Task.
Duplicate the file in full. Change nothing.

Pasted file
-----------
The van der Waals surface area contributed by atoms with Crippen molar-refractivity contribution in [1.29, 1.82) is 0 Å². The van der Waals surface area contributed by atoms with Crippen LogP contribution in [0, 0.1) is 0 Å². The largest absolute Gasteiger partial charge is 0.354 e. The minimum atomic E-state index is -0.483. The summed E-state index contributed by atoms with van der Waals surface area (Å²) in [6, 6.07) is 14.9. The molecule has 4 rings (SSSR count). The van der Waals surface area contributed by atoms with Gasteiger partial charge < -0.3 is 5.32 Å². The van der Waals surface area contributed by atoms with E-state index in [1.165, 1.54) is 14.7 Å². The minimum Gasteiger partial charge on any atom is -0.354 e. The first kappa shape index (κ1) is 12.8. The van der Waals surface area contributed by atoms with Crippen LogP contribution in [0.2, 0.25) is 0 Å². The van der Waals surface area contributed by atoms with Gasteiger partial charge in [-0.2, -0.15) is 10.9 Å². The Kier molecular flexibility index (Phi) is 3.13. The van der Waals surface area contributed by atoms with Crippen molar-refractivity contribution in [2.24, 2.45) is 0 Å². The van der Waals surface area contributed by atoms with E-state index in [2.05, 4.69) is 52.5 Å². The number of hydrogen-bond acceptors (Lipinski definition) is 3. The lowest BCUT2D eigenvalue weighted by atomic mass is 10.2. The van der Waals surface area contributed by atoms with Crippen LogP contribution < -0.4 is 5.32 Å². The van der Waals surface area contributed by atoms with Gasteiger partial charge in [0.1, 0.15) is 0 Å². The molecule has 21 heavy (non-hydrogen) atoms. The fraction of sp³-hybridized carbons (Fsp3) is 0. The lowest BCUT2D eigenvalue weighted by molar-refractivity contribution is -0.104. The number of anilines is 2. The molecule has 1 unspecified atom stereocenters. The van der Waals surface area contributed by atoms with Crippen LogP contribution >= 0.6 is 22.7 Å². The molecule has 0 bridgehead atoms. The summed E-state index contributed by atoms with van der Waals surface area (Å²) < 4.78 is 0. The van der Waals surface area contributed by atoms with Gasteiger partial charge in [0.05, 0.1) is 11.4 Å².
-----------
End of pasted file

The van der Waals surface area contributed by atoms with Crippen molar-refractivity contribution in [1.29, 1.82) is 0 Å². The van der Waals surface area contributed by atoms with Crippen LogP contribution in [0, 0.1) is 0 Å². The largest absolute Gasteiger partial charge is 0.354 e. The minimum atomic E-state index is -0.483. The summed E-state index contributed by atoms with van der Waals surface area (Å²) in [6, 6.07) is 14.9. The molecule has 4 rings (SSSR count). The van der Waals surface area contributed by atoms with Gasteiger partial charge < -0.3 is 5.32 Å². The van der Waals surface area contributed by atoms with E-state index in [1.165, 1.54) is 14.7 Å². The minimum Gasteiger partial charge on any atom is -0.354 e. The first kappa shape index (κ1) is 12.8. The van der Waals surface area contributed by atoms with Crippen LogP contribution in [0.2, 0.25) is 0 Å². The van der Waals surface area contributed by atoms with Gasteiger partial charge in [-0.2, -0.15) is 10.9 Å². The Kier molecular flexibility index (Phi) is 3.13. The van der Waals surface area contributed by atoms with Crippen molar-refractivity contribution in [2.24, 2.45) is 0 Å². The van der Waals surface area contributed by atoms with E-state index in [2.05, 4.69) is 52.5 Å². The number of hydrogen-bond acceptors (Lipinski definition) is 3. The lowest BCUT2D eigenvalue weighted by atomic mass is 10.2. The van der Waals surface area contributed by atoms with Crippen LogP contribution < -0.4 is 5.32 Å². The van der Waals surface area contributed by atoms with Gasteiger partial charge in [0.1, 0.15) is 0 Å². The molecule has 21 heavy (non-hydrogen) atoms. The fraction of sp³-hybridized carbons (Fsp3) is 0. The lowest BCUT2D eigenvalue weighted by molar-refractivity contribution is -0.104. The number of anilines is 2. The molecule has 1 unspecified atom stereocenters. The van der Waals surface area contributed by atoms with Crippen LogP contribution >= 0.6 is 22.7 Å². The molecule has 0 bridgehead atoms. The summed E-state index contributed by atoms with van der Waals surface area (Å²) < 4.78 is 0. The van der Waals surface area contributed by atoms with Gasteiger partial charge in [0.05, 0.1) is 11.4 Å².